The S&P 500’s P/E ratio has moved from 20.6 at the start of 2020 to 30.3 today, on pace for the highest year-end multiple in history.
How is this possible in a year with a global pandemic and the largest economic contraction since the Great Depression?
Investors are anticipating much brighter days ahead, with the vaccines bringing an end to the pandemic and a v-shaped recovery in the economy and earnings.
The turnaround in earnings is already underway, with a 4% decline in the 3rd quarter (year-over-year), up from -33% YoY in Q2 and -49% YoY in Q1.
Forecasts are for S&P 500 earnings to hit new highs by the 3rd quarter of 2021.
As for the economy, we saw a sharp rebound in the 3rd quarter with a real GDP decline of -2.9% (vs. -9% YoY in Q2).
The Atlanta Fed is anticipating further gains in Q4, pushing real GDP levels to new highs.
Getting back to current valuations, what does a P/E or 30x mean?
The denominator of the P/E equation is short-term depressed from the earnings collapse, pushing up the multiple. If earnings continue to recover in the coming quarters as investors are predicting, the P/E ratio will come down (absent a larger move higher in stock prices).
Does that mean stocks are cheap today?
Not exactly. Even if we were to use 2021 forecasted earnings, the S&P 500 would be trading at 22x today. That would be its highest year-end multiple since 2001.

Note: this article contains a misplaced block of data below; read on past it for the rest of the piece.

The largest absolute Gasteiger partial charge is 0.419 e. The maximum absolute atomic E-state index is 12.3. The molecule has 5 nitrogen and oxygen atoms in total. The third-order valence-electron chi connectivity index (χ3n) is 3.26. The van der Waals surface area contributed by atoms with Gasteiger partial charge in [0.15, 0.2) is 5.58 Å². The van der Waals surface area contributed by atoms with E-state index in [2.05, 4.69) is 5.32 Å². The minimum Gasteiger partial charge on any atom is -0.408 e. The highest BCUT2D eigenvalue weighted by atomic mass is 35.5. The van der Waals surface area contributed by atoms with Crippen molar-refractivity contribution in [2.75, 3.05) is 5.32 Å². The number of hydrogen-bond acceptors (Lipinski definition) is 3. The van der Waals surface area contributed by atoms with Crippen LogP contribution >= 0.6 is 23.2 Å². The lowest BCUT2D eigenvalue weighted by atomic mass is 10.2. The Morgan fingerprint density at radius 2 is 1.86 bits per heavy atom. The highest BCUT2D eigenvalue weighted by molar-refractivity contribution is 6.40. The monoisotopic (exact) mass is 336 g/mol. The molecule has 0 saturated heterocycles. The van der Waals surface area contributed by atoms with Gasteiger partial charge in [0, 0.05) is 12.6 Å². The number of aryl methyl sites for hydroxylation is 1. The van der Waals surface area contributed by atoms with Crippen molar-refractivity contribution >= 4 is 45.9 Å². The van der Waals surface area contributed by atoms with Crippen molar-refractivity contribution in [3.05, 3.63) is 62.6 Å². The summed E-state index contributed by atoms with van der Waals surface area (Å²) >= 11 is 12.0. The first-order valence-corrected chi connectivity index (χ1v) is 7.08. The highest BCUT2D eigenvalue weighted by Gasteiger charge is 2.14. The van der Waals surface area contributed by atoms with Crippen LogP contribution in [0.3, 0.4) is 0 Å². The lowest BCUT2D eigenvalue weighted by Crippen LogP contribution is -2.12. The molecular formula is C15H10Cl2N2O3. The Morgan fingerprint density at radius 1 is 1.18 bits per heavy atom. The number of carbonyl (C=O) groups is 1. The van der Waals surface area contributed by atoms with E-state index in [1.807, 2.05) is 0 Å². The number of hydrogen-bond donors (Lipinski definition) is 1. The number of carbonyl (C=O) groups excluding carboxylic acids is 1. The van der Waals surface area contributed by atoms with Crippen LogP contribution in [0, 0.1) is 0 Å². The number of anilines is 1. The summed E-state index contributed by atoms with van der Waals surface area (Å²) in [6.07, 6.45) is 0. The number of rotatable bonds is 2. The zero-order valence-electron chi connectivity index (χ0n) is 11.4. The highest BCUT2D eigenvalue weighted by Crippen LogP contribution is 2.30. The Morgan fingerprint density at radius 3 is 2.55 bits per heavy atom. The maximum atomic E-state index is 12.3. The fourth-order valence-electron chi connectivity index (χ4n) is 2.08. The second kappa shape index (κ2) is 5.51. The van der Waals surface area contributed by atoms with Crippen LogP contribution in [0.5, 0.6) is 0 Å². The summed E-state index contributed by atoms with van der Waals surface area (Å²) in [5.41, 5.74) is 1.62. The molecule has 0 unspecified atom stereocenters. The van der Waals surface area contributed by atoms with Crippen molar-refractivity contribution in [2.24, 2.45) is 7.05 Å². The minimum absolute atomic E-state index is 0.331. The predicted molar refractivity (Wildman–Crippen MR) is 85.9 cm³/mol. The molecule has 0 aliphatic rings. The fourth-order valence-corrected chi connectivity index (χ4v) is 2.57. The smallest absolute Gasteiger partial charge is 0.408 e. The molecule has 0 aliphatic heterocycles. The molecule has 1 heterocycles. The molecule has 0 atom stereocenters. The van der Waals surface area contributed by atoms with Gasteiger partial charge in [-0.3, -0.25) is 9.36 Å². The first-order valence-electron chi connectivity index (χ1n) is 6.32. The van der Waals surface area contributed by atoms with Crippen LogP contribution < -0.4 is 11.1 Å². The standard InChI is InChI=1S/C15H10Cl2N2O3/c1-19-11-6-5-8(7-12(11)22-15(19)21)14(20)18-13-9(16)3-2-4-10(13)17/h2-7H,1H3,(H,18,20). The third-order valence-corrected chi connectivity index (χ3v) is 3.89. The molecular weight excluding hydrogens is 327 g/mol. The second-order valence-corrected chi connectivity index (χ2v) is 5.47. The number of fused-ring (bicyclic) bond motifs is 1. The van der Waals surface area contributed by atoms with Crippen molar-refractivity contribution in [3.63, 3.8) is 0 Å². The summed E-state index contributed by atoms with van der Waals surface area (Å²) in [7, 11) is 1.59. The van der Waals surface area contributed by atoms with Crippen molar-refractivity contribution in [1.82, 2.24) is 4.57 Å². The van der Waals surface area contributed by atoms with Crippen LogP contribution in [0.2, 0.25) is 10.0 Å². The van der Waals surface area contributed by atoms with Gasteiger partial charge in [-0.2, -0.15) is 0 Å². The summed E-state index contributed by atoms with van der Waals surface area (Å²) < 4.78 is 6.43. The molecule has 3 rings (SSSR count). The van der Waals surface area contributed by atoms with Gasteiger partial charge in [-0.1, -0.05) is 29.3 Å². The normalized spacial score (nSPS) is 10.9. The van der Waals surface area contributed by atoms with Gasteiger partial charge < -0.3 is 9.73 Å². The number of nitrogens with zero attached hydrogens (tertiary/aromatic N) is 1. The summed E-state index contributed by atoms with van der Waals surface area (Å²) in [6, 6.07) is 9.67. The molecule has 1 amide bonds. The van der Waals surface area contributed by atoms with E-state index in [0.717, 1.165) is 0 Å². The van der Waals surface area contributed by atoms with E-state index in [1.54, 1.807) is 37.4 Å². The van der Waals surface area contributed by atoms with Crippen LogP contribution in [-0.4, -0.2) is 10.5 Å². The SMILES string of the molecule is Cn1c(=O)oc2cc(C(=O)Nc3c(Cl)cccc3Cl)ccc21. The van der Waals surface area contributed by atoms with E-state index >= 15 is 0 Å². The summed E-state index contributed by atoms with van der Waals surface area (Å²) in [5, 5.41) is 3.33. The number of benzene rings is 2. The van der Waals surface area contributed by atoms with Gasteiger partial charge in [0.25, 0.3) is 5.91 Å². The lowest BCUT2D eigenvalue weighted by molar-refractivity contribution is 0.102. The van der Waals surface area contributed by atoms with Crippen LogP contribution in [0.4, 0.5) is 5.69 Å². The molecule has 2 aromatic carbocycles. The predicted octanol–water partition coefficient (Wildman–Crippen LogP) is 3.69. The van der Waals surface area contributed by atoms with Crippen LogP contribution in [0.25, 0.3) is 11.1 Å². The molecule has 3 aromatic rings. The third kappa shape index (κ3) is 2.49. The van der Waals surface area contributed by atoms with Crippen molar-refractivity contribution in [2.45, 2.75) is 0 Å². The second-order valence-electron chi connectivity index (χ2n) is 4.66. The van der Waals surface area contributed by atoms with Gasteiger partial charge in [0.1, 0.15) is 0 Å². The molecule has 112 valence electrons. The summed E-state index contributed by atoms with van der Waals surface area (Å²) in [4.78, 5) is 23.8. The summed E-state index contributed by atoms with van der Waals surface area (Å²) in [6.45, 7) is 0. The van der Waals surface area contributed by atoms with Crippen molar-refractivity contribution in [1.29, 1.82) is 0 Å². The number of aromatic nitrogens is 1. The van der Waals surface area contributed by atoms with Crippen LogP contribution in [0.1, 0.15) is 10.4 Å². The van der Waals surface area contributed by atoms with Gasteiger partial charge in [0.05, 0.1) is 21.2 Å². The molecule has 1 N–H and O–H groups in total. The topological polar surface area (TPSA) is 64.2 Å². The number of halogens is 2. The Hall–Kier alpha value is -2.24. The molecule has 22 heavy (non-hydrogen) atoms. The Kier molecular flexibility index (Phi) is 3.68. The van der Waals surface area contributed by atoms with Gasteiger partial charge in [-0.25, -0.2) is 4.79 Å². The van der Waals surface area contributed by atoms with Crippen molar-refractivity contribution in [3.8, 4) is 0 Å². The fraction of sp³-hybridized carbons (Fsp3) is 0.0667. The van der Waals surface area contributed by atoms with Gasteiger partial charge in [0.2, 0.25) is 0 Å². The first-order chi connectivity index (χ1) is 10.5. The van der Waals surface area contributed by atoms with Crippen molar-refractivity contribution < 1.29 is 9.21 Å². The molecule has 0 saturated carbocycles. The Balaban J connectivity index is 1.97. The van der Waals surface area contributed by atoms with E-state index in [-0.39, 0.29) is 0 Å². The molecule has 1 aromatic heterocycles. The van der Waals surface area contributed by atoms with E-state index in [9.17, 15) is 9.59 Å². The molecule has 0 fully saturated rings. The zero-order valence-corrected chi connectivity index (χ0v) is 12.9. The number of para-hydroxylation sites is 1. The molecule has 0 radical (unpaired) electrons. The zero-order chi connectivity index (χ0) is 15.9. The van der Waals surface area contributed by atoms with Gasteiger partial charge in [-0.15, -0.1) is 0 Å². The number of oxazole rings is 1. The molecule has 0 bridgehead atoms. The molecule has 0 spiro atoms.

Is there any comparable periods to today?
While there are certainly parallels to the past, every time is different and 2020 has been the embodiment of that principle.
- During the 2008 recession, we saw a larger earnings collapse (-40%), but stocks fell 38.5%, meaning multiples only expanded slightly (from 17.8 to 18.2).
- During the 2001 recession, earnings also fell more than this year (-30.8%). But again, stocks declined 13% in 2001, meaning a smaller multiple expansion (23.5 to 29.6).
The difference in 2020 has been that while earnings have declined 23%, stock prices have risen 13%.
We saw something similar to that in 1991 at the end of the 1990-91 recession, where earnings declined 14.8% while stocks rose 26.3%.
In 1991, however, P/E ratios expanded from 14.6x to 21.6x. This year they have moved from 20.6x to 30.3x.
Many have argued that higher multiples are “justified” today given the Fed’s 0% interest rate policy. Perhaps, but the Fed maintained 0% policy from the end of 2008 to the end of 2015 with the S&P 500 trading at an average multiple of 17x (using TTM earnings).
So why are multiples so much higher today?
As Graham and Dodd once said, in the short run “the stock market is a voting machine rather than a weighing machine.”
What they meant: sentiment is all that matters in the short run (changes in the multiple investors are willing to pay) while in the long run fundamentals increasingly become more important (what are the actual stream of earnings and cash flows).
Rarely has the voting machine been more optimistic than it is today. It remains to be seen what the weighing machine will have to say about that in the future.
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